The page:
The effect of a price increase (for the same sales volume) can be easily illustrated and thus also “sold” within the organization (Fig. 3). For this very reason, it is important that controllers also get involved in the topics of strategy and pricing and not just deal with costs and savings.

You can get higher net prices by increasing prices or by reducing discounts. In some cases, it is easier to reduce discounts than to increase selling prices. It is important that discounts are not given “lightly” just because the customer asks for them and the salesperson has the au­thority to do so. Fig. 4 shows an example, in which it can be clearly seen that discounts cluster at the “compe­tence limits” of 5%, 10%, 15% and 20%. One could con­clude that responsible staf f obviously exhaust their competence margin on a regular basis. Here it would have to be examined whether we as a company receive a corresponding consideration from the customer, such as larger order volumes, or whether a salesperson just wanted to shorten the discussion. The thresholds pre­sented are also unfavorable because they are easy to see through. The competencies should rather be “odd” val­ues and the jumps should be smaller, so better 4.8%, 9.2%, 13.7% and so on.

Fig. 4_Distribution of discounts

Fig. 4: Distribution of discounts

Fig. 5_Price and sales changes

Fig. 5: Price and sales changes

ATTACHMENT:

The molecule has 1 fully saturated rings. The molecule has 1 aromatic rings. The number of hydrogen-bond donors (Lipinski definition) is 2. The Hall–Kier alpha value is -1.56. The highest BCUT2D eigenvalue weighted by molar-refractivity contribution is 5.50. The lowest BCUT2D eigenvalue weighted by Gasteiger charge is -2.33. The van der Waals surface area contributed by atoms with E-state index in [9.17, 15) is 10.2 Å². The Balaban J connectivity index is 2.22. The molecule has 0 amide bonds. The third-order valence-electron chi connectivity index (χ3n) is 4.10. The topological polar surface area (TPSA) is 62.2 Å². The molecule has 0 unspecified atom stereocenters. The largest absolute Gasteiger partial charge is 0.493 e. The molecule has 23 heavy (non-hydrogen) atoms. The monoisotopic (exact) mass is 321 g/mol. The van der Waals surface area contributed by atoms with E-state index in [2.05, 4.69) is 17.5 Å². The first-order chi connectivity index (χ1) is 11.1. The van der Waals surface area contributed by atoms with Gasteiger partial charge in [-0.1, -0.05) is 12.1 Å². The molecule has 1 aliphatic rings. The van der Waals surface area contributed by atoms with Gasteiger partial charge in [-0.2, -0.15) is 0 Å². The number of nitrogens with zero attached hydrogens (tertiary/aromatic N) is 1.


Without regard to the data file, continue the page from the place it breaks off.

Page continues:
The quid pro quo can be higher sales volumes. Here, I often see that sellers underestimate the effect. In other words, the question of by how many percent sales must be increased to compensate for a certain discount. This ignores other changes such as a possible cost degression with higher volume. Fig. 5 shows that with a 10% price reduction, the quantity would have to be increased by 25%. With a 10% price increase, volume would likely de­crease by 16.7% (all this at a 50% margin, i.e., in the mid­dle column).

A next step that is currently on the minds of many com­panies is the expansion of existing business models. From single sales to subscription models with recurring revenue. From a product to a product with a service com­ponent. Customer loyalty can be increased, via rental and leasing models. And here, too, controllers can act as idea generators and get involved as valuable project team members.

Questions for controllers

  • Are controllers sufficiently involved in pricing?
  • Are individual salespeople aware of the impact of dis­counts? Are we getting enough in return for giving dis­counts?
  • Are salespeople managed (and bonused) by sales vol­ume and revenue, or also by contribution margins?
  • Do we manage to pass on rising raw material prices in full to our customers?
  • Does our company offer real added value to the cus­tomer, and do we get paid for it by our customers?
  • Are the controllers involved in the development of new, promising business models, including the associ­ated pricing?

Some of these questions are talked about in the current issue of the Controller Magazine. Should you want to discuss them with me, you can reach me under

Klaus Eiselmayer


Dr. Klaus Eiselmayer

Member of the board of the
CA Akademie AG,
trainer, and consultant.